French univ exams halted for hundreds as protests persist | The Daily Star
12:00 AM, May 15, 2018 / LAST MODIFIED: 12:00 AM, May 15, 2018

French univ exams halted for hundreds as protests persist

Hundreds of French students saw their end-of-term exams suspended yesterday as protesters blocked access to two universities, the latest in months of demonstrations against the government's plans to introduce more selective admission requirements.

Tests were cancelled for some 800 students in the southeastern city of Lyon after about 300 protesters formed a human chain at two sites of the Lyon 2 university, officials said.

In the southern port city of Marseille, meanwhile, police moved in to remove an estimated 60 to 80 students blocking access to the law and economy faculties of the Aix-Marseille University.

Shortly afterwards the protesting students were joined by about 30 rail and dockers' union activists as they squared off against police.

Officials suspended tests scheduled for roughly 700 students given the risk of "disturbing the public order".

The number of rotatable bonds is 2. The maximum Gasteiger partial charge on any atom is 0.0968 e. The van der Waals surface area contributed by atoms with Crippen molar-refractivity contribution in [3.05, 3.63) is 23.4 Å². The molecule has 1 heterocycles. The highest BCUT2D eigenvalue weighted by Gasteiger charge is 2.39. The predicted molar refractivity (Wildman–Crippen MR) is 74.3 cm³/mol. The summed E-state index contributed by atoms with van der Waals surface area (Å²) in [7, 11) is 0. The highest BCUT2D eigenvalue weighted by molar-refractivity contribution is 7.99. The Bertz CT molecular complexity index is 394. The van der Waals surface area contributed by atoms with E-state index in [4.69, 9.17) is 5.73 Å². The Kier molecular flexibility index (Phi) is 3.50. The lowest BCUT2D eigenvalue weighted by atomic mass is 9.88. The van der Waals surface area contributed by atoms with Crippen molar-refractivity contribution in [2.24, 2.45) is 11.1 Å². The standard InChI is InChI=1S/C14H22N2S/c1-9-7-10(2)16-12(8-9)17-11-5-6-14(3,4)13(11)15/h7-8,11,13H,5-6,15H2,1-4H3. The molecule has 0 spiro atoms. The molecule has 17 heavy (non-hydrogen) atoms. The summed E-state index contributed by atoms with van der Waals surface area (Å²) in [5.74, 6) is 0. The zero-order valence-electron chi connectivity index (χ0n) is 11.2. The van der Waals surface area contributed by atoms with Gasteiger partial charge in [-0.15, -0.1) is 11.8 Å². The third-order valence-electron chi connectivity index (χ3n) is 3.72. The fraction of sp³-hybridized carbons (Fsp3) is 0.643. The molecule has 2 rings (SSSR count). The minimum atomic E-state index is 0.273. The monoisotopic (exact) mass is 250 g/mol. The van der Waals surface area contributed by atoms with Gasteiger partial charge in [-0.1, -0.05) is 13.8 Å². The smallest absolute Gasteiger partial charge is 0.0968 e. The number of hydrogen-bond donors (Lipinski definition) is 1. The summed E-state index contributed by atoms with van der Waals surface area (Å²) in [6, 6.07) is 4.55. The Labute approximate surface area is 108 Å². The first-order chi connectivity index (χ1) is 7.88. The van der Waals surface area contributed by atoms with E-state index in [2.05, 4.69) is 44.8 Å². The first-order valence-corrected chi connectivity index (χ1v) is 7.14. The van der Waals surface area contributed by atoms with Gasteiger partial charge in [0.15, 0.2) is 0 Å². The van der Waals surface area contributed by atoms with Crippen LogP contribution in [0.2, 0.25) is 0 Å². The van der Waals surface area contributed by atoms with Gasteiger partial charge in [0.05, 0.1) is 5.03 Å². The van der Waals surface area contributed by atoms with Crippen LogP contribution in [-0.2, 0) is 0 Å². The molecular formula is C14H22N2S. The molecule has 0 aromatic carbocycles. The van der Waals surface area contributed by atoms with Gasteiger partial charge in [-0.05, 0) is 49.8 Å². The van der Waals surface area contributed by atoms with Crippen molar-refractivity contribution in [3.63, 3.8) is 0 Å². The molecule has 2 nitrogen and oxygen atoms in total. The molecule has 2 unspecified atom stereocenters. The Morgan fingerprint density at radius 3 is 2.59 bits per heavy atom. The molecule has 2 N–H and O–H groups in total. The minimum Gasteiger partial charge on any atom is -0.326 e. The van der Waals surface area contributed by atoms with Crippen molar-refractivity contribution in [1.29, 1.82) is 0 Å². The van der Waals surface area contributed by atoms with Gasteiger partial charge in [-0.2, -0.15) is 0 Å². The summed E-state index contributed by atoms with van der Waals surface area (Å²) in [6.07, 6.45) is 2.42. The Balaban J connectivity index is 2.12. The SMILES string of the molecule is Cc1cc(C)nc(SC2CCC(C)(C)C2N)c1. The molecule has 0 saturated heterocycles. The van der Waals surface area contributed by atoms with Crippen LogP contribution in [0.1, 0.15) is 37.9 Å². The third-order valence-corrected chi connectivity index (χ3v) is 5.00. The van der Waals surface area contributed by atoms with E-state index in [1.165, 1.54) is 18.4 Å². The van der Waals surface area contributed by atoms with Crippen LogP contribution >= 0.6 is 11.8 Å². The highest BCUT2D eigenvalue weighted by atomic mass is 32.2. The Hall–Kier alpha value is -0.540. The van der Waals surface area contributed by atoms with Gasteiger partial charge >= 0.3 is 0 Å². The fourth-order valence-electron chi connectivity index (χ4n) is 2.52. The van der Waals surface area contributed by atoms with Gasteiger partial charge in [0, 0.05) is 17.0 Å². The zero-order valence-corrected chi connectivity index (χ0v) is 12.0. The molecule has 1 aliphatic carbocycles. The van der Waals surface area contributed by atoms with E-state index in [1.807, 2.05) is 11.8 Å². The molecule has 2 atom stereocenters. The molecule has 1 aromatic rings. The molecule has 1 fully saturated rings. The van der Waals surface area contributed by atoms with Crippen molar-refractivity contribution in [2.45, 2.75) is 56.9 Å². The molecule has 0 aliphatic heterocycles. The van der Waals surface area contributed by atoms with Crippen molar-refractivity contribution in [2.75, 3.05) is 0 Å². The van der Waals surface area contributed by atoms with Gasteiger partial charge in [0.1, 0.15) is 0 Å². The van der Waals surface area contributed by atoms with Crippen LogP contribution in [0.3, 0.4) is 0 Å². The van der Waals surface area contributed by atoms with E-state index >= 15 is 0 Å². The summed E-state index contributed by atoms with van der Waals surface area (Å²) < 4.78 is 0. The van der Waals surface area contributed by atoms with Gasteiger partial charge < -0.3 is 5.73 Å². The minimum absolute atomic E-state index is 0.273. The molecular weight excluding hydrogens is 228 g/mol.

Elsewhere yesterday, police evacuated protesters at a university in the western city of Rennes, an operation carried out "calmly and without any incidents," the school's president Olivier David said.

Exams had already been halted last week after blockades at universities in Arcueil, the Paris suburb where Nanterre university moved the exams following weeks of student occupations, and at Grenoble in the southern French Alps.

Dozens of sites have been fully or partially blocked or occupied since the beginning of the year to protest government plans for stricter entry requirements, a key element of President Emmanuel Macron's wide-ranging reform drive.

At present, anyone who graduates from high school is guaranteed a place at a public university, where admission fees are often limited to just a few hundred euros (dollars) a year.

That has led to intense overcrowding at many universities as well as high dropout rates as the number of people graduating from high school has soared in recent decades, with 80 percent currently obtaining a diploma.

But many students view the government's plan for a more selective admissions process as an attack on France's longstanding promise of free education for all.

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